One Thing You Can't Do With Generics in .NET

I thought I'd try to be creative tonight and try this in C# 2.0 [1]:

public class BaseClass 
{
    public int GetTypicalAnswer { return 42; }
}

public class AddMethod<BaseType> : BaseType 
{
    public int GetWackyAnswer() { return 1001001; }
}

public class TestAddMethod
{
    public void Test()
    {
        AddMethod<BaseClass> extendedBaseClass = 
            new AddMethod<BaseClass>();
        int typicalAnswer = extendedBaseClass.GetTypicalAnswer();
        int wackyAnswer = extendedBaseClass.GetWackyAnswer();
    }
}

But such wackiness isn't allowed:

Error 1: Cannot derive from 'BaseType' because it is a type parameter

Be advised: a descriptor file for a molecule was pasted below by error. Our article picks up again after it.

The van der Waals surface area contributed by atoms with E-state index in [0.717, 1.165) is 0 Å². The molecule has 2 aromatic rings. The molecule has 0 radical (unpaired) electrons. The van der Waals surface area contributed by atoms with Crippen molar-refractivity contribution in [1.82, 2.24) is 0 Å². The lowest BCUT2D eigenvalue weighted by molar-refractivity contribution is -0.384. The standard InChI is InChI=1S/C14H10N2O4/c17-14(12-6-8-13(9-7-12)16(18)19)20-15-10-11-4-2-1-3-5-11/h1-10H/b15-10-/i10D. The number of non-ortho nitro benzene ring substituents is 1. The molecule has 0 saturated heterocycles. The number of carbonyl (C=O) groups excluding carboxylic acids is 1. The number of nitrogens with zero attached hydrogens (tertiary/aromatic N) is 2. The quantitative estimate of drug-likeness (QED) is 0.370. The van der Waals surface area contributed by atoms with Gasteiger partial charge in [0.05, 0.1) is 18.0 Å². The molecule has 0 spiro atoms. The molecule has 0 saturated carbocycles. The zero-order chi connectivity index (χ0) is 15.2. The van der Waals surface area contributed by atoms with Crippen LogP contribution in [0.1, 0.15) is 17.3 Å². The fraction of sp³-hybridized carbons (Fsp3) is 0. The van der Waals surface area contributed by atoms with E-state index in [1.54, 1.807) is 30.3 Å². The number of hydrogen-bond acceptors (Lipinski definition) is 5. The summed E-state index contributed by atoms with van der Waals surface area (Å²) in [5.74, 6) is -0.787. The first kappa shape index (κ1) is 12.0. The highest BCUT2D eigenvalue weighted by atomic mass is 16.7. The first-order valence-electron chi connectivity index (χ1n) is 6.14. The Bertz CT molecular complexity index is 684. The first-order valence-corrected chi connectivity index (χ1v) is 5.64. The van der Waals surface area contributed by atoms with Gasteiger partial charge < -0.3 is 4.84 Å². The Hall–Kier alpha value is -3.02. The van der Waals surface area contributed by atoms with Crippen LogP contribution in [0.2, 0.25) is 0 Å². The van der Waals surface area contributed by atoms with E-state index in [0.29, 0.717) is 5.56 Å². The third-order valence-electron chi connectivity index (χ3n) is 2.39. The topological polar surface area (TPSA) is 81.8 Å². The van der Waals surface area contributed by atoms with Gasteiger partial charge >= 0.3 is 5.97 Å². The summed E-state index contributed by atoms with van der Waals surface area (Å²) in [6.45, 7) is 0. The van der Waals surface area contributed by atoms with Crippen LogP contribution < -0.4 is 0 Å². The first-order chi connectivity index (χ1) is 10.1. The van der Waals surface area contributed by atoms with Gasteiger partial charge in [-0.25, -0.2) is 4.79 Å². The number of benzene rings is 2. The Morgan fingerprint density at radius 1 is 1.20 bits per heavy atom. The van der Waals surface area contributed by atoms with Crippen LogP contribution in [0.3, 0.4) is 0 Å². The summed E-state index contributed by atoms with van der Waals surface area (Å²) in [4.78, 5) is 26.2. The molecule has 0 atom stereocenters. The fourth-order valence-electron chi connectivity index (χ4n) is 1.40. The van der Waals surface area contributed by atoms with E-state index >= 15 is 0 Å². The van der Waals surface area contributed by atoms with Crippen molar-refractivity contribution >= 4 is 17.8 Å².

Oh well. It's no big deal, but, man, having this would open up so much wackiness!

[1] I've noticed that most of the .NET generic classes use the one-letter capitalization approach for type names, like Dictionary<K, V>. Personally, I like more descriptive variable names (and isn't that what the generic type name is anyway? At least, sort of?), like Dictionary<Key, Value>. A small issue, but I know some coding standard war will start up on this someday.

* Posted at 10.20.2004 06:26:57 PM CST | Link *

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